By DAVID H. NEWMAN Published: January 1, 2013 (NY Times)
THERE is an unspoken rule in medicine: we do not tell tales out of school.
As an emergency room physician, an Army veteran who was deployed to a combat support hospital in Baghdad in 2005, and a biomedical researcher in the field of cardiac-arrest resuscitation, I have been and am, on a daily basis, a witness to grave misfortune. Ordinarily, though, except for medical purposes, I will not discuss what I have seen.
Last week a colleague asked me to make an exception. The father of two young children, he was moved by the rampage at Sandy Hook Elementary School in Newtown, Conn., to ask his professional circle to reconsider our silence. I am an expectant father, and his words resonated with me. They reminded me that we doctors are at the front lines of the scourge of gun violence, and that to remain silent as this threat to public health continues unabated would be no different than for an oncologist or a cardiologist to stay mum on the dangers of smoking.
The doctor’s balance between discretion and education is complex. But the news from Newtown, and my colleague’s request, convinced me that we have reached the threshold. I can no longer stay silent.
Here is just some of what I have seen over the years. In Baghdad, I saw a 5-year-old girl who was shot in the head while in her car seat. Her father, who knew she was dying before I said it, wept in my arms, as bits of her body clung to his shirt.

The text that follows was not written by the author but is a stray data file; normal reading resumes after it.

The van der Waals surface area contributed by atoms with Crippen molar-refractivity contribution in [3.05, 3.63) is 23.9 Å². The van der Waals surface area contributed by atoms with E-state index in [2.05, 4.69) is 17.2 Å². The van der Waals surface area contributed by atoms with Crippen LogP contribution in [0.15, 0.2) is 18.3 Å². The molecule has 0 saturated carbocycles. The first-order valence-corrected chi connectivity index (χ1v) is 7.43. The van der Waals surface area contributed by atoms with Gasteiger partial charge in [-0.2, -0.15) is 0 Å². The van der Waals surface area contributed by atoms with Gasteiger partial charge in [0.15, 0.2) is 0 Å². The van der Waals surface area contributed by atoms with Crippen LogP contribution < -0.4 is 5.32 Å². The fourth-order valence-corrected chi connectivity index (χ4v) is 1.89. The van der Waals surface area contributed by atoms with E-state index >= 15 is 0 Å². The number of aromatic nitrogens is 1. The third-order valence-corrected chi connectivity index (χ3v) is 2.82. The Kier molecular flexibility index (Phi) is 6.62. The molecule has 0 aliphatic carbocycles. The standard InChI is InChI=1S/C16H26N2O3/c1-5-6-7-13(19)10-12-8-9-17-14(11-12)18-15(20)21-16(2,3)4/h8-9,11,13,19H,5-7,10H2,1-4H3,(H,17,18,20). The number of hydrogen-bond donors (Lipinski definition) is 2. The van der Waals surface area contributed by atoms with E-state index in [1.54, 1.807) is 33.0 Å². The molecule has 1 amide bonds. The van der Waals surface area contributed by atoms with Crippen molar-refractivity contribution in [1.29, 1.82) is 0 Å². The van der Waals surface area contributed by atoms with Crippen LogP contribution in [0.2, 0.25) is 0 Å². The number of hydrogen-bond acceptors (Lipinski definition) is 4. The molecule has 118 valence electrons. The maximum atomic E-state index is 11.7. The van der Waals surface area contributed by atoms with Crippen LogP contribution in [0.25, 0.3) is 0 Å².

Much of the gun violence I have seen, though, I have seen on home soil, here in the United States. There was a 9-year-old girl, shot in the chest by an assault rifle during a “drive-by” gang shooting, in a botched retaliation for a shooting earlier that day. She was baffled, and in pain, with a gaping hole under her collarbone.
I have also seen an 8-year-old who found a shotgun in the closet while playing with a friend. The two boys pointed the weapon at each other a number of times before the gun accidentally discharged. The 8-year-old arrived in my emergency department with most of his face blown off. Miraculously, he survived.
Another child I will never forget was a 13-year-old who was shot twice in the abdomen by an older boy who mistook him for one of a group that had bullied and berated him a week earlier. Slick with sweat and barely conscious, he groaned and turned to look at me. Soon after, he died in the operating room. His mother arrived minutes later, wide-eyed and breathless.
I do not know exactly what measures should be taken to reduce gun violence like this. But I know that most homicides and suicides in America are carried out with guns. Research suggests that homes with a gun are two to three times more likely to experience a firearm death than homes without guns, and that members of the household are 18 times more likely to be the victim than intruders.
I know that in 2009, the most recent year for which data is available, nearly 400 American children (age 14 and under) were killed with a firearm and nearly 1,000 were injured. That means that this week we can expect 26 more children to be injured or killed with a firearm.
Emergency rooms are themselves volatile environments, not immune to violence. Over the last decade, a quarter of gun crimes in American E.R.’s were committed with guns wrested from armed guards.
I have sworn an oath to heal and to protect humans. Guns, invented to maim and destroy, are my natural enemy.
Sally Cox, a school nurse in Newtown, told Scott Pelley of “60 Minutes” that when state troopers led her out of the school after the mass shooting they instructed her to cover her eyes. This was humane, and right. But some of us see every day what no one should, ever. If the carnage remains undiscussed, we risk complacency about an American epidemic — one that is profoundly difficult, but necessary, to watch, and to confront. That is why I bear witness.
David H. Newman is the director of clinical research in the department of emergency medicine at Mount Sinai School of Medicine.